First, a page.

Was this a malicious act by crew trying to antagonize the Captain? What was Jacob Nutter's role in all of this? I don't know.

This court martial testimony comes from original documents now recorded on microfiche. I purchased a copy of the microfiche from the National Archives and Records Administration. Here is a portion of the page with reference to Jacob Nutter...  (you may click on the image for a better view)

Friday, November 27, 2009

AllIiance Crew - Second Letter to Franklin

As mentioned in the previous post, the Alliance Crew became more frustrated at their condition, having not received a response from Franklin in more than a month and a half.  The crew sent a more forceful letter to him on June 1st, which Jacob Nutter also signed.  Here is the body of the letter...

"L'Orient, 1 June 1780 on board the Alliance
May it please your excellency
Once more to hear the humble petition of the Mariners and Marines on board the Continental ship Alliance now lying in the port of L'Orient.

Excellent Sir

Having repeatedly petitioned your Excellance on this subject, Receiving No answer Obliges us to Address you again.

Considering ourselves therefore as free people We suppose that we have an undoubted right to ask for that which is to all intents and purposes our own, more especially when we recollect that we have taken so many valuable prises which are all safely arrived in the different ports where they were ordered. If the Union And Betsy are given up, it is not for us to sustain the loss, But when we consider that they are paid for, as in all probability they are, our suffering families, makes our hearts to ache at the thought of Leaving France without our full due of prise money and six months wages during the time of that successful cruise, it cannot be expected that we can or will quietly weigh our anchor till we have received the farthing, we therefore Once more apply to your Excellancy as the person Intended And appointed by our country to see Justice done by Every Subject of the United States in (Europe) to take our posts and see that we Enjoy our full property, and also Restore unto us our Rightful commander under whom We entered and are willing to serve, as we are conscious that he is undeserving of the aspersions that are cast upon his character and reflects cowardice upon ours Whereas upon the Evening of the 23 of Sept. had things been managed According to his Wise decerning No ship would have been lost nor so much blood spilt and the ships have been taken with less Damage done them, we are fully pursuaded that had we not left the scarborough to the pallace the momement we did the Richard must have Sunk or Struck Which is the opinion of many of the Richards crew. Moreover if our request be granted most of the people who came from prison will be content to serve their country under him But at present we are unanimous in our Resolve to Claim our Lawful Commander Pr. Landais as our Captain has done no wrong, and provided he be cupable let us take him with us to be granted a greater uneasyness will prevail among us, we hope therefore that Your Excellency will well consider the matter and send a satisfactory answer to Mr. Pearce our gunner as we desired before, as a meer Receipt will only aggravate us more. If this be granted it will warm our minds with fresh courage and bind us under fresh Obligations to pray for your Excellency and serve our country.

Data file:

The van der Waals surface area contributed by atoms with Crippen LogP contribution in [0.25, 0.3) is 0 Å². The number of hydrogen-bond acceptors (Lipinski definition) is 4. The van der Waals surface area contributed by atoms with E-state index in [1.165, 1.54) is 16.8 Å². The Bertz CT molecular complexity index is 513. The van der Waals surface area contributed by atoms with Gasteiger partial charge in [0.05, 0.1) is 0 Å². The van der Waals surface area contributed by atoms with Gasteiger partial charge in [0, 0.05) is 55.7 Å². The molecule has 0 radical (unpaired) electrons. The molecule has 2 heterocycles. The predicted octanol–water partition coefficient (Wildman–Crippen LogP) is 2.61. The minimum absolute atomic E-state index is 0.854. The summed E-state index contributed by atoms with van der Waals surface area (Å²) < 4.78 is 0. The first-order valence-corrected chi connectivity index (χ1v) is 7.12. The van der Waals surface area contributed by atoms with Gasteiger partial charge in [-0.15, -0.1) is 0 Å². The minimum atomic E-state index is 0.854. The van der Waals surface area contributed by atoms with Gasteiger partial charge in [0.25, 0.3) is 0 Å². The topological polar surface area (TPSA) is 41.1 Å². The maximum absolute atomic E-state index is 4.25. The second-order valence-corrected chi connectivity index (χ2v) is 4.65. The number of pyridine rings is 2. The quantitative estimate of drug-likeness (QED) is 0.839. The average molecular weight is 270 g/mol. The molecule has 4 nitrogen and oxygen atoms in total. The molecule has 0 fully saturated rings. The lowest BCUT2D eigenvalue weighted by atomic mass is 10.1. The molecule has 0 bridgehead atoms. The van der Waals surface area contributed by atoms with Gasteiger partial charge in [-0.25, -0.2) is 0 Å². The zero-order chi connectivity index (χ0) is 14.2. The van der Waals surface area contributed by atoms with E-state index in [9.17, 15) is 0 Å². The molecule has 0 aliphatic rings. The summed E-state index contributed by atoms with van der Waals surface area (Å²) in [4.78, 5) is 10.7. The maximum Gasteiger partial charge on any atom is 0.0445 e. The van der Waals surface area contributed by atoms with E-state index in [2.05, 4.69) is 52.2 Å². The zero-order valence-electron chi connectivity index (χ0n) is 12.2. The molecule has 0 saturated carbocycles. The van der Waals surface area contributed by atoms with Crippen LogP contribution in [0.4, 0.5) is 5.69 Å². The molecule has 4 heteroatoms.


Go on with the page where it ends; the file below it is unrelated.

We whose names are underwritten do declare the whole of What is Recorded hearin are our Real sentiments."

Most of the crew signed this letter.  Interestingly, there were several men that signed and then crossed their names out.  These were former crew members of the Bonhomme Richard who were protesting in their own way, signifying that they did not agree with the majority sentiments of the Alliance crew and were remaining loyal to John Paul Jones.  At this time, Landais had already returned to L'Orient and the Alliance crew were aware of his presence and would have preferred him for their commander over John Paul Jones.  Here is a post-note to the letter commenting on the Richard's crew signatures..